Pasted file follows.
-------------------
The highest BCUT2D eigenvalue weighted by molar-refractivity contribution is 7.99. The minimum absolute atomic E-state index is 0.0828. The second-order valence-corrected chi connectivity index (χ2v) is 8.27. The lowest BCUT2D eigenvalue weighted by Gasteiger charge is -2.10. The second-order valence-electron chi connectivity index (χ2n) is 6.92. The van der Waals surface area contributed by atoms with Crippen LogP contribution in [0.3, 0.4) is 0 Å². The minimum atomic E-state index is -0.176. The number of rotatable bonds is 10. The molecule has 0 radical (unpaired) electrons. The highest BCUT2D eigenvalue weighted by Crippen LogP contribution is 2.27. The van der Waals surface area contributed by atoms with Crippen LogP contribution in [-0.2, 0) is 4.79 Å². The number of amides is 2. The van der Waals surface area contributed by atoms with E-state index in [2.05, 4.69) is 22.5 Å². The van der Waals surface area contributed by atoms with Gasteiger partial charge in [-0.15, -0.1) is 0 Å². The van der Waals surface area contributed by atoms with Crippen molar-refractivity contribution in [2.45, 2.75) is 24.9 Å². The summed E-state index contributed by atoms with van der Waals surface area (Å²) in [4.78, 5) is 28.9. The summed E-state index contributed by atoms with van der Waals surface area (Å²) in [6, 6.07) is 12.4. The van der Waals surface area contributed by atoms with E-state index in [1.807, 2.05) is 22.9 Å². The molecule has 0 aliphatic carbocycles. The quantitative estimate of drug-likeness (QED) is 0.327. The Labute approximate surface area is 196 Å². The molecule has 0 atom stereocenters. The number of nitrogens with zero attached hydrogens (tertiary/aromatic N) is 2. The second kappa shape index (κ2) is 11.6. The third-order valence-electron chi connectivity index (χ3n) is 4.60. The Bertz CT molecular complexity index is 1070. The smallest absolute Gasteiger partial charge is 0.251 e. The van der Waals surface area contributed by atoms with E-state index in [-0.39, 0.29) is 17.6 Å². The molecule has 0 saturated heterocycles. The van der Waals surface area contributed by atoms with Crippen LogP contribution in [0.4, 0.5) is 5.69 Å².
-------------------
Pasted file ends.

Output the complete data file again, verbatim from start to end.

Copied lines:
The highest BCUT2D eigenvalue weighted by molar-refractivity contribution is 7.99. The minimum absolute atomic E-state index is 0.0828. The second-order valence-corrected chi connectivity index (χ2v) is 8.27. The lowest BCUT2D eigenvalue weighted by Gasteiger charge is -2.10. The second-order valence-electron chi connectivity index (χ2n) is 6.92. The van der Waals surface area contributed by atoms with Crippen LogP contribution in [0.3, 0.4) is 0 Å². The minimum atomic E-state index is -0.176. The number of rotatable bonds is 10. The molecule has 0 radical (unpaired) electrons. The highest BCUT2D eigenvalue weighted by Crippen LogP contribution is 2.27. The van der Waals surface area contributed by atoms with Crippen LogP contribution in [-0.2, 0) is 4.79 Å². The number of amides is 2. The van der Waals surface area contributed by atoms with E-state index in [2.05, 4.69) is 22.5 Å². The van der Waals surface area contributed by atoms with Gasteiger partial charge in [-0.15, -0.1) is 0 Å². The van der Waals surface area contributed by atoms with Crippen molar-refractivity contribution in [2.45, 2.75) is 24.9 Å². The summed E-state index contributed by atoms with van der Waals surface area (Å²) in [4.78, 5) is 28.9. The summed E-state index contributed by atoms with van der Waals surface area (Å²) in [6, 6.07) is 12.4. The van der Waals surface area contributed by atoms with E-state index in [1.807, 2.05) is 22.9 Å². The molecule has 0 aliphatic carbocycles. The quantitative estimate of drug-likeness (QED) is 0.327. The Labute approximate surface area is 196 Å². The molecule has 0 atom stereocenters. The number of nitrogens with zero attached hydrogens (tertiary/aromatic N) is 2. The second kappa shape index (κ2) is 11.6. The third-order valence-electron chi connectivity index (χ3n) is 4.60. The Bertz CT molecular complexity index is 1070. The smallest absolute Gasteiger partial charge is 0.251 e. The van der Waals surface area contributed by atoms with E-state index in [-0.39, 0.29) is 17.6 Å². The molecule has 0 saturated heterocycles. The van der Waals surface area contributed by atoms with Crippen LogP contribution in [0.4, 0.5) is 5.69 Å².